Autumn Property Survey: Foreign clients shop for castles and cottages

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Anyone with a castle to spare? Stephen Pirrie would welcome a call, as he is looking for seven. Mind you, an ordinary family home in Esher or a flat in Bath would come in useful as well.

The flood of overseas interest in UK property has thrown up a wide range of demand. Pirrie, from estate agents Hamptons, needs the castles to satisfy a surge of interest from Taiwan. Meanwhile, he is still running around trying to satisfy demand from Russians, Turks, Italians, Americans and Far Eastern buyers for more modest abodes.

Modesty is a relative term, however. The Greeks like quietly understated neo-Georgian homes. 'Ex-King Constantine bought the most inconspicuous house in Hampstead garden Suburb,' says Trevor Abrahmsohn of Glentree Estates. But they pay between pounds 1m and pounds 3m for the privilege.

So is there a chance for less well-appointed owners who have had problems convincing local buyers to open their wallets? That depends on what is on offer. Far Eastern buyers are mainly investors, who see Britain as a safe place to stash their cash. But they have a habit of sticking to certain types and locations.

Most of the homes they buy will be rented out, so they must be attractive to tenants. That usually means a spick-and-span home in a good location with a well-known address.

'It must be new or recently refurbished and very good looking,' says Mr Pirrie.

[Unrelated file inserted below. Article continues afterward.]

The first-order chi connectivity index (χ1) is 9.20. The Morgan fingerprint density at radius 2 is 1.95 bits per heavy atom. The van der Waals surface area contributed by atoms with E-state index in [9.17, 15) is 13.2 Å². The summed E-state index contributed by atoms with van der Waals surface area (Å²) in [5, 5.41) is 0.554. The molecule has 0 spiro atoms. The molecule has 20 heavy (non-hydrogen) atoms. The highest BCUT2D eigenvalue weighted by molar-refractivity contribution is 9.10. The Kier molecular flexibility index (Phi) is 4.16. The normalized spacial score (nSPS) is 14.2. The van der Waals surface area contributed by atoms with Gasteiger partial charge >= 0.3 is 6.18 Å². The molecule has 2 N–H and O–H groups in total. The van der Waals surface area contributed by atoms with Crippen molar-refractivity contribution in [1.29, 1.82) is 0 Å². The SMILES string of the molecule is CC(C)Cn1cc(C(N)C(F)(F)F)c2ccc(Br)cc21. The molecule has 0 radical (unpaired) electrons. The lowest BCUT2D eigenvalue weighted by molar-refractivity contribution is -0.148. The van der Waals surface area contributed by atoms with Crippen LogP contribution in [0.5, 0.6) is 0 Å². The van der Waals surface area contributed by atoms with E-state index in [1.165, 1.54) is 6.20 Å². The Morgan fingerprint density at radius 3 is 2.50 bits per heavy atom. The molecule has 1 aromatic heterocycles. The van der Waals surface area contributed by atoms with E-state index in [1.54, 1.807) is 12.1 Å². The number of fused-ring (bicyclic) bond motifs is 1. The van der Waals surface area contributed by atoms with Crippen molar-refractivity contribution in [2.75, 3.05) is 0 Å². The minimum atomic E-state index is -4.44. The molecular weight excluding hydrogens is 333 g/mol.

Flats in the posher parts of central London such as Knightsbridge, Kensington and St John's Wood sell like hot cakes - a major reason why prices have raced ahead by around 20 per cent over the last year. The norm would be a two-bed apartment on the upper floors ranging from pounds 200,000 to pounds 400,000.

But a good deal will draw buyers out of these golden areas. Barratt has transformed its image in the last few years from brick-box manufacturer to purveyor of neo-Georgian crescents. That has led to pounds 20m worth of deals with overseas buyers over the last 18 months.

'They want classical elegance and good parking,' says the Barratt South chairman, David Pretty. A third of the 280 flats at Sovereign View, overlooking the Thames in London's Docklands, have gone to Far Eastern buyers at prices between pounds 60,000 and pounds 130,000. Foreign investors have even taken houses in a similar price range in an unglamorous area like Hendon.

But there is still hope for owners falling outside these criteria. Many foreigners buy for themselves rather than investment. A Middle-Eastern buyer, for instance, has just paid pounds 385,000 for a five-bedroom family home in Kingston, and an American has taken a 1930s home in Esher for pounds 340,000, says Pirrie.

Surrey is a favourite area because it is accessible to Heathrow and Gatwick -always a comfort for overseas buyers. It is also a short hop from London and the Thames Valley, where many forign-owned businesses are based. Barratt has sold four of the 33 homes in its Imperial Crescent in Weybridge to foreigners at between pounds 350,000 and pounds 400,000 Other magnets include Bath and Tunbridge Wells, where expats buy for future retirement.

Education is influential. The Japanese gravitate to their car plants, so they can turn up on doorsteps in Swindon and Derby. London is the favourite, however, where they insist on being near Japanese schools.

In fact, education is a powerful all-round influence. Foreigners often buy flats around Oxford and Cambridge, where their children are are studying.

Or they may hark back to their own days at public school. Two Egyptian brothers retain such affection for Marlborough College that they have just bought two nearby cottages as their UK base for pounds 70,000 and pounds 100,000, says Hamptons.

(Photograph omitted)